One of Maine’s great contributions was to show how the life of the state rests upon legal fictions. The romantic nationalistic theory of the state introduced and emphasized fictions that extended far beyond the area of jural personality. Fictions of commonality, at best, were and remain selectively distilled myths whose main reality lies in their ability to lead a population to internal violence and external aggression. Beyond wedding the state with a xenophobic notion of race, the romantic-historical approach assisted in the creation of a mystique which, in a familiar phrase, places the state above society.
The philosophy of one folk-one state helped cause some relatively minor nuisances before it matured as a major irritant in the attempt to draw a rational map of Europe after World War i. Little thought was given at that time to the effects of the spread of the thesis of self-determination to areas then held as colonies. The rapid emergence of scores of new nations after World War n is only a foretaste of what may be expected as today’s minorities demand separate statehood tomorrow.
In conjunction with this problem, it is interesting to note that Marxist theory strongly crticizes all schemes that attempt to link the state and ethnicity. Class solidarity is seen, of course, as the product of the most enlightened form of association. Since class solidarity is thought to be the means of polarizing the struggle against the state, the state acts to counter it and, as one technique to that end, creates dissension by favoring bourgeois nationalism and ethnic chauvinism. Such is the theory, but within the orbit of this theory, the last decade has seen the formal assertion of principles startlingly like those of nationalism. [See Communism, article on National Communism; Nation; Nationalism.]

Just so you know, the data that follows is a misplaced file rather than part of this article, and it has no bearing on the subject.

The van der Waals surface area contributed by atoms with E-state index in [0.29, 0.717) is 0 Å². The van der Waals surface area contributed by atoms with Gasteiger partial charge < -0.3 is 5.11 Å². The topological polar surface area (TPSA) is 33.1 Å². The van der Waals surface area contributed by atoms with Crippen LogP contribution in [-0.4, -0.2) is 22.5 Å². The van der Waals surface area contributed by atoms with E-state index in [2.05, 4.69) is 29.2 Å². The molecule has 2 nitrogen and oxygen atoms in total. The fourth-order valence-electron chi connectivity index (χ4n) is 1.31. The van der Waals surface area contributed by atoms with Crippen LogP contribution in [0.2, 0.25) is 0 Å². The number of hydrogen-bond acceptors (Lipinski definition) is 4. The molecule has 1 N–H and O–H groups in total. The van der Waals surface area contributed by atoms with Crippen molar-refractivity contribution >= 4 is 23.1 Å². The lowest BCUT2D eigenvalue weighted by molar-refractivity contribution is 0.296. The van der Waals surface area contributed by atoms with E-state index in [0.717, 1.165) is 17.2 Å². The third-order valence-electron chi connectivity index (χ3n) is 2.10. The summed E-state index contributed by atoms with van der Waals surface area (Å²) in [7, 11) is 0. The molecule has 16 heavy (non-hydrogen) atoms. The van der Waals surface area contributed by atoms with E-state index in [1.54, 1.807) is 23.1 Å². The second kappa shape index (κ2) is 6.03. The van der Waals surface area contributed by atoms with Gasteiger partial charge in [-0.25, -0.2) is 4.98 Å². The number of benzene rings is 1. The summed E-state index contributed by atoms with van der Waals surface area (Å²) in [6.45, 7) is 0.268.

State and war . Although several states have passed through long periods of peace, there is a deep and abiding association between the state as a form of social organization and warfare as a political and economic policy. From the viewpoint that the state is an institutional invention of post-neolithic times, it can be convincingly argued that the development of the state has been paralleled by growth in the scale of war. Although much of this growth can be attributed to technological advances, the state clearly provides a means for organizing violence on such a large scale as to lend a new quality to war. In addition, the state has provided an improved economic basis for the constant maintenance of military forces and has marshaled and multiplied the motives and justifications for the use of organized force.
Unfortunately, there is no convincing theory in which confidence can be placed in the attempt to eliminate war as a means of attaining national goals. Indeed, with few exceptions, such as the work of Quincy Wright, the serious literature of the social sciences has conspicuously ignored the subject of war, which is usually left to the province of the historian [see War]. In recent years, however, there has been a significant growth of interest in such studies within the power-wielding circles of the great states and in the decision-making echelons of the United Nations.
A supranational agency, a state above states, meets many of the logical requirements of a body capable of suppressing wars. Given sufficient force and the authority to use it autonomously, such a body might be capable of rendering the resort to violence socially and economically unwise for any state or its ruling class or party. It is also capable, theoretically, of carrying out functions calculated to reduce or remove the necessity of choosing war as an instrument of policy. It might do this by enhancing its provision of the office of third party in the arbitration of disputes and by enforcing its decisions. Hopefully, it would also expand its work directly within member states to modify conditions that are discovered to breed war. Unfortunately, all of these functions, and several others not here mentioned, require that the United Nations, or another supranational body, be given forces and powers that conflict with the earlier established notion of state sovereignty. [See International Organization.]